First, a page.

Inspiration for a Healthy New Year
Many popular New Year's resolutions focus on how to improve our health. That is good news, considering that being healthy provides us protection against disease and injury, as well as strength and energy to help us have a good quality of life.
5 Healthy Tips for 2013
Whatever your situation, see your health care provider and find out how you can live a safer and healthier life. Here are a few general tips for a safe and healthy life:
- Find health resources to help you achieve your New Year's goals.
- Protect yourself from injury or disease by wearing a helmet, sunscreen, or insect repellent when necessary.
- Make an appointment for a check-up, vaccination, or screening. Know where to go for care if you do not have health insurance.
- Wash your hands often with soap and water. If soap and water are not available, use an alcohol-based hand sanitizer.
- Learn health tips that take 5 minutes or less.
Need inspiration to get started? Meet three people who changed their health habits—and their lives. They lost weight, became active, gained energy, and grew in self-confidence. Here are their stories and tips for making healthy living easier. They say if they can do it, you can too!
Bill had stayed in shape playing football in high school, but then became inactive in college and started gaining weight. By the time he was in his mid-30s and the mid-300 pound range, he was diagnosed with type 2 diabetes and started giving himself insulin shots twice a day.
In his 50s, Bill weighed 515 pounds, had achy knees, used a cane, and rode a scooter to get around the store when he shopped. A friend's well-meaning comment about his weight and health got his attention. That night, Bill took stock of his life and developed a plan to change his habits.
At his doctor's suggestion, he took the plunge into exercise with water aerobics. To his surprise, Bill found he enjoyed the workout and could move easily in the water with little impact on his joints. He lost 35 pounds and the knee pain subsided. That encouraged him to keep going and make other changes in his life.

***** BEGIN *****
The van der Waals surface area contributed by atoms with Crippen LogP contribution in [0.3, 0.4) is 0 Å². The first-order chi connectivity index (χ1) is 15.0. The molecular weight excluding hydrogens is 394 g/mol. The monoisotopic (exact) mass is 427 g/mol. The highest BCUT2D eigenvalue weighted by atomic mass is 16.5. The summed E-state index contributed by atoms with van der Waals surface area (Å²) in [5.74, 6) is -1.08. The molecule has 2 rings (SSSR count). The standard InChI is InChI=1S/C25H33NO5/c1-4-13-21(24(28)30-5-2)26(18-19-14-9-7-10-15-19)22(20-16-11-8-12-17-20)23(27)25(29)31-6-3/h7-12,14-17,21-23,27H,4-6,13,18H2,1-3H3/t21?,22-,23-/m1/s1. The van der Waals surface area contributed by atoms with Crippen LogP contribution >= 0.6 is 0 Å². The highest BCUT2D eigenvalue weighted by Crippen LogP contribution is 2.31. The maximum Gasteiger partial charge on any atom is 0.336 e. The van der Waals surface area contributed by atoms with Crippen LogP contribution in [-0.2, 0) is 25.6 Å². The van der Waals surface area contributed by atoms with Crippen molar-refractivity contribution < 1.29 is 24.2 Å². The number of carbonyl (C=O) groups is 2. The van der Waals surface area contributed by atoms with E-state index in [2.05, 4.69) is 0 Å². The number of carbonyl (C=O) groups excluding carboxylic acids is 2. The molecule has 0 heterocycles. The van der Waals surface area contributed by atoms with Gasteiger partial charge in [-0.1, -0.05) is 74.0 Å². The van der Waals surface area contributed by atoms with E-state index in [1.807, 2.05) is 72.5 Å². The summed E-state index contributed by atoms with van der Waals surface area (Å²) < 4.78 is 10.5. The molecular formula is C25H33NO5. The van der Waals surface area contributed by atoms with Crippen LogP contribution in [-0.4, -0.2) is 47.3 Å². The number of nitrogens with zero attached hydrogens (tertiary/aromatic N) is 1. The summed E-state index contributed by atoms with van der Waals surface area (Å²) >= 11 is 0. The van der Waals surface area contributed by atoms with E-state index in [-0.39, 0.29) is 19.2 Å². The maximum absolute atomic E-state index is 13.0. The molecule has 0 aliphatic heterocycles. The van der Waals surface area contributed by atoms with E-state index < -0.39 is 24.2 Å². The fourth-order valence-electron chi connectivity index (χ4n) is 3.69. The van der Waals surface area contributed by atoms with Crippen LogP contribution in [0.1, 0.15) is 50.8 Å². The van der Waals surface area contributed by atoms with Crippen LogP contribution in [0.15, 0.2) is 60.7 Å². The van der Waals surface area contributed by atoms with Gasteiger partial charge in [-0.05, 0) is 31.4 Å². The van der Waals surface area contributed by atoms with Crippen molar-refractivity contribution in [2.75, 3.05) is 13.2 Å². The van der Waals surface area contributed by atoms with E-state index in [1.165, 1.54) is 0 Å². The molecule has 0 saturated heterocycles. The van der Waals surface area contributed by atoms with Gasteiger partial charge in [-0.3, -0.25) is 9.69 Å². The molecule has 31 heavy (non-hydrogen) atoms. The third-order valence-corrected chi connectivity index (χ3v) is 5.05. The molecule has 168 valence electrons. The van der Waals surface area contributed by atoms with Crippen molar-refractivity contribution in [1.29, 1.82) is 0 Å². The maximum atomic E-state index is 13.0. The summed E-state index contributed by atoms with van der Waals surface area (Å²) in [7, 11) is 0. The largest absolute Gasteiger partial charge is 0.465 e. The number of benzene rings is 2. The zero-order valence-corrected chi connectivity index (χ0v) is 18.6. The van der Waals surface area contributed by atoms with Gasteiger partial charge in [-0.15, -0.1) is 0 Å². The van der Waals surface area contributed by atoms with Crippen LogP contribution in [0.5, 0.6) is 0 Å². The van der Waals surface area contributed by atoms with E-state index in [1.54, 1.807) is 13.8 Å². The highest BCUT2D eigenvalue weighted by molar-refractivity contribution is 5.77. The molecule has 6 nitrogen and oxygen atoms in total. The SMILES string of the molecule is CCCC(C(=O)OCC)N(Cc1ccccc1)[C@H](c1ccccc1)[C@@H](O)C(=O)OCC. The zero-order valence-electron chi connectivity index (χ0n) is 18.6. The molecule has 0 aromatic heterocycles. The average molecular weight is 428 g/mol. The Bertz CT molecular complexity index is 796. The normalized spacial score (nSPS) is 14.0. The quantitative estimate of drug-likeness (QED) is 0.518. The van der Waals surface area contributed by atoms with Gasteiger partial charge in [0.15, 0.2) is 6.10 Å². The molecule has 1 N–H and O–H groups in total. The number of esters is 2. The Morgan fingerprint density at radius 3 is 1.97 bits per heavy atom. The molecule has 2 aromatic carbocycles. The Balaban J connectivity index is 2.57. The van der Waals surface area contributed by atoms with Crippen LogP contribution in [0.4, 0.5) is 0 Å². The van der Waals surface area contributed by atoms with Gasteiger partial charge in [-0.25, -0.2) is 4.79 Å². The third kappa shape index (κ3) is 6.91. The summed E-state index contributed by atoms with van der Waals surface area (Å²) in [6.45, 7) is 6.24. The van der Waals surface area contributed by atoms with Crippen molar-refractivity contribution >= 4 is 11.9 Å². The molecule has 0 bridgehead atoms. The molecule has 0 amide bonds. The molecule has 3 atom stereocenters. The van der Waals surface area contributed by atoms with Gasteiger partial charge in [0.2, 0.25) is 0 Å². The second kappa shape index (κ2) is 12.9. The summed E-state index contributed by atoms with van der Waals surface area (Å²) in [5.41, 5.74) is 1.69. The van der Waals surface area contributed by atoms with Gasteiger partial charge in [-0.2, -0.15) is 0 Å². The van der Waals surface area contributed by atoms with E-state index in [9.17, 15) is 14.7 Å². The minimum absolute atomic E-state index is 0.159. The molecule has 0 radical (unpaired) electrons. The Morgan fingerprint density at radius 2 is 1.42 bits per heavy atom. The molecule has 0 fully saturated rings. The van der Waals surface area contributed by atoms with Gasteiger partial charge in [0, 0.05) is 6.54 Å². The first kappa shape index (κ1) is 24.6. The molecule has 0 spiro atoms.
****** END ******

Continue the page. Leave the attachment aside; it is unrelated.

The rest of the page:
He dropped 140 pounds on his own before having surgery for help in taking off 145 more. He jokes that with 285 pounds gone, he lost the equivalent of an NFL linebacker. Not only that—Bill has been off diabetes medication for years.
"Obesity robbed me of a lot in life," says Bill. "I call it the O-beast." For example, when his son was 8, Bill was scared to go on a ride with him at an amusement park. However, when a slimmer Bill took the family to the same park years later, he asked his then 30-year-old son, "Will you ride with me?" They did, and as he says, "It was an emotional moment."
Strategies That Work For Me
- Make small changes, like sometimes eating other things instead of meat.
- Make a commitment to yourself. I don't care if it rains, sleets, or snows: I walk an hour five times a week.
- Get the professional help that you need, whether for emotional support or physical check-ups.
- Enjoy life! I didn't go to my high school prom, so I plan to have a prom this year, with a band and all the people I love. I will take a date and celebrate.
To look at Becky, a triathlete, marathoner, and ultramarathoner, you would never know she used to be a couch potato who spent nights watching TV and eating junk food. Fishing was her only real activity, and as she quips, she only exercised one arm.
She weighed close to 180 pounds and smoked two packs a day, but gave up cigarettes on her own. Then in 1995, her sister, who was training for a race, challenged her to run a mile.
Becky started out walking and tried running a little bit. Once she ran a full mile, she thought maybe she could do more. Exercise gave her an unexpected physical and mental boost. It relieved stress from taking care of her ill mother.